YOU ARE HERE: LAT HomeCollections


Abby J. Leibman

An Advocate for Women and Girls Looks for a New Challenge

March 04, 2001|Molly Selvin | Molly Selvin is a Times editorial writer

Abby J. Leibman is kicking back these days. After 12 years of fighting the good fight on behalf of women and girls, she will soon step down as the executive director of the California Women's Law Center.

Leibman, 44, is one of the nonprofit center's founding directors and has been its most public face and passionate advocate. The center's mix of litigation, advocacy and education is unique in California.

Under her leadership, the law center has developed model sexual-harassment policies that have been adopted by government agencies and private firms; prodded the Los Angeles Police Department to address the gender bias within its force; compelled the state to issue regulations governing sexual harassment in schools and sex discrimination in sports; pushed local governments into establishing child-care options for women transitioning off welfare; and counseled women who have suffered discrimination at work or in obtaining medical care because they had breast cancer.

But come July, Leibman, who earned her law degree at UC Hastings College of Law in San Francisco, will leave to pursue new challenges, still undefined, and to spend more time with her two school-age children. Meanwhile, the 11-person law center, with an operating budget of $1.2 million, is searching for Leibman's replacement, someone who can "move it to the next plateau . . . as a significant leadership organization" nationally.

Although she has a reputation for being outspoken and impatient, Leibman can be disarmingly informal. The law center was born in 1989 after Leibman's stint at Public Counsel, where she directed a project on child-care law. She and her colleagues noticed the absence in Southern California of a one-stop center to go to for help with women's rights issues.

Her deep roots locally--Leibman grew up in Chatsworth--and a strong web of close friends and family have helped her cope with a wrenching family loss: Her twin sister, Nina Donney, was murdered by her estranged husband nearly six years ago, and Leibman has raised Nina's son and daughter ever since. When time permits, Leibman decompresses with movies and long walks.

Leibman was interviewed in the law center's offices near downtown.


Question: President George W. Bush says he wants to put children and families first. Many progressives and moderates say the same thing. If everyone wants the same goal, are there ways to accomplish it that everyone could agree with?

Answer: I'd like to think that when people use those words, they mean the same thing [but] I don't believe they do. There is a prism through which people look at what they think is best for others that is framed by their own experience. And that often means a goal that isn't consistent with what others would see as what's in the best interests of a community or the country.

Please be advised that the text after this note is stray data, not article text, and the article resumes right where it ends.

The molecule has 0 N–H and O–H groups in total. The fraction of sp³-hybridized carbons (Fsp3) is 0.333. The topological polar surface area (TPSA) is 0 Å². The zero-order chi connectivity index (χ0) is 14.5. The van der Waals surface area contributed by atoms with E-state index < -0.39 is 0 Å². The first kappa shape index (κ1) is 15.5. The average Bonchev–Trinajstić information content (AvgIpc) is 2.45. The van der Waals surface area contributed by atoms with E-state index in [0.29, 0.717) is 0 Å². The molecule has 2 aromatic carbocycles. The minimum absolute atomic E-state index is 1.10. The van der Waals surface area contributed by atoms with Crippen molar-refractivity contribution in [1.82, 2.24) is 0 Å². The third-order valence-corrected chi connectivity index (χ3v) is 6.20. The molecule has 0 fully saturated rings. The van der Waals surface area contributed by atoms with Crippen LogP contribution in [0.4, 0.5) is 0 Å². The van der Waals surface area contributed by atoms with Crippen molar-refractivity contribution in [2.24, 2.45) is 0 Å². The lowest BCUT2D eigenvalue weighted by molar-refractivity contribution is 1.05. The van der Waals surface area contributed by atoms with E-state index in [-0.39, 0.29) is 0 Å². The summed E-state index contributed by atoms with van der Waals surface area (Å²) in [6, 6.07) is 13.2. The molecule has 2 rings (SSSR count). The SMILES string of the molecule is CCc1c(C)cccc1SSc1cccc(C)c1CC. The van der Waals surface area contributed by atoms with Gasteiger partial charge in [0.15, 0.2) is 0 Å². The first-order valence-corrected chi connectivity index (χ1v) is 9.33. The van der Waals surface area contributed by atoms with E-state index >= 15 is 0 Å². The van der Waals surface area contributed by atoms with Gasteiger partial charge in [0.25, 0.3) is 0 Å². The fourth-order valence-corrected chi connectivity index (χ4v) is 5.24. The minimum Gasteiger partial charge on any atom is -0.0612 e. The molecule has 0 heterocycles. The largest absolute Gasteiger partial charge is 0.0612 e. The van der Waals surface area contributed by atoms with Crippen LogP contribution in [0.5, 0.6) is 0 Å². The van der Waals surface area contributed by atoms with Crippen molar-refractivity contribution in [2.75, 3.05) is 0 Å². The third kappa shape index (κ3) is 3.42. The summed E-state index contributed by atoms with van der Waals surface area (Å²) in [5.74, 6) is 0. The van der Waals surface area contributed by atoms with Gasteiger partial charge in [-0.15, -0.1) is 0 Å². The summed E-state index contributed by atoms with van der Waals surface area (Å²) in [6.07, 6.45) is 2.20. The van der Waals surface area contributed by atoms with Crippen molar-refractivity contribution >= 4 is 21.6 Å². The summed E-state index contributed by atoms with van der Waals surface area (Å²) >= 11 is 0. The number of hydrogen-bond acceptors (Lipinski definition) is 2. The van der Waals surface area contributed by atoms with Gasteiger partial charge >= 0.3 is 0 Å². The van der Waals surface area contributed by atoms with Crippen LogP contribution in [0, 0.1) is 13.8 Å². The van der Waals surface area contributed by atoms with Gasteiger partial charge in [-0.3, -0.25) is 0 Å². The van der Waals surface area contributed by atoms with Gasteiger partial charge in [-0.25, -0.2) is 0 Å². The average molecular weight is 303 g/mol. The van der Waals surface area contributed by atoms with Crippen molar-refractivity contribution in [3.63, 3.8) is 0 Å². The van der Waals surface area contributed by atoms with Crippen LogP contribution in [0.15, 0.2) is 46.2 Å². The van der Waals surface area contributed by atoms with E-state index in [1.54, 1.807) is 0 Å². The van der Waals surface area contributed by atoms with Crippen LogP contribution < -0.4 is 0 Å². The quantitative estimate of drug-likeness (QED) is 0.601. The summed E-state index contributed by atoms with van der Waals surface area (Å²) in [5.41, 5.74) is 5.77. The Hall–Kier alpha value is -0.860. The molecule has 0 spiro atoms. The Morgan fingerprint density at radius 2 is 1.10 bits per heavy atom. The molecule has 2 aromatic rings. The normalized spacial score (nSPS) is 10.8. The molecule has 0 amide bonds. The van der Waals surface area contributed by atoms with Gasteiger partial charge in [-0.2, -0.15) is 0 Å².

Q: In Bush's case?

A: There is a layer of morality [in] the current administration that was made most visible by the [White House Office of Faith-Based and Community Initiatives] and some comments the president made in creating [it]. For many people, the notion that morality and organized religion are the sole ways in which to elevate families is anathema. That is not what the United States is about. . . . There is a tremendous fear that the relationship and the links drawn between religion, government and family will result in the control of women.

Q: In what ways?

A: There will be a lot of pressure encouraging teenagers to choose to birth babies rather than seek abortions. There will be places where women will be incapable of making a choice about their family planning, either because they can't get access to emergency contraception or they can't get access to contraceptives. Or they can't get an abortion because they simply cannot find a provider, because all the health care in their community is being run by faith-based institutions that don't believe in that. That clearly limits our choices. That feeds back into discussions about the size of your family, your ability to economically support that family and your own personal life and future.

Q: Have you changed the center's focus because of your experiences as a parent?

A: We try really hard not to extrapolate from our own anecdotal experience, but we may use it as the catalyst for investigating something we might not have perceived. . . . The most recent example is a project we call Murder at Home. My sister's murder was the inspiration for this project, but we didn't undertake it until it became clear to us that her experience was not unique. It's an exploration of the way the media treat the murders of women by their intimate partners, and the way the criminal justice system treats them. Some of our hypotheses and assumptions are that these murders are treated differently from those between strangers. Without placing any value judgment on that, it provides an opportunity for us to present a case study to the justice system and to the media to say, at least you ought to be aware that you're doing this.

Los Angeles Times Articles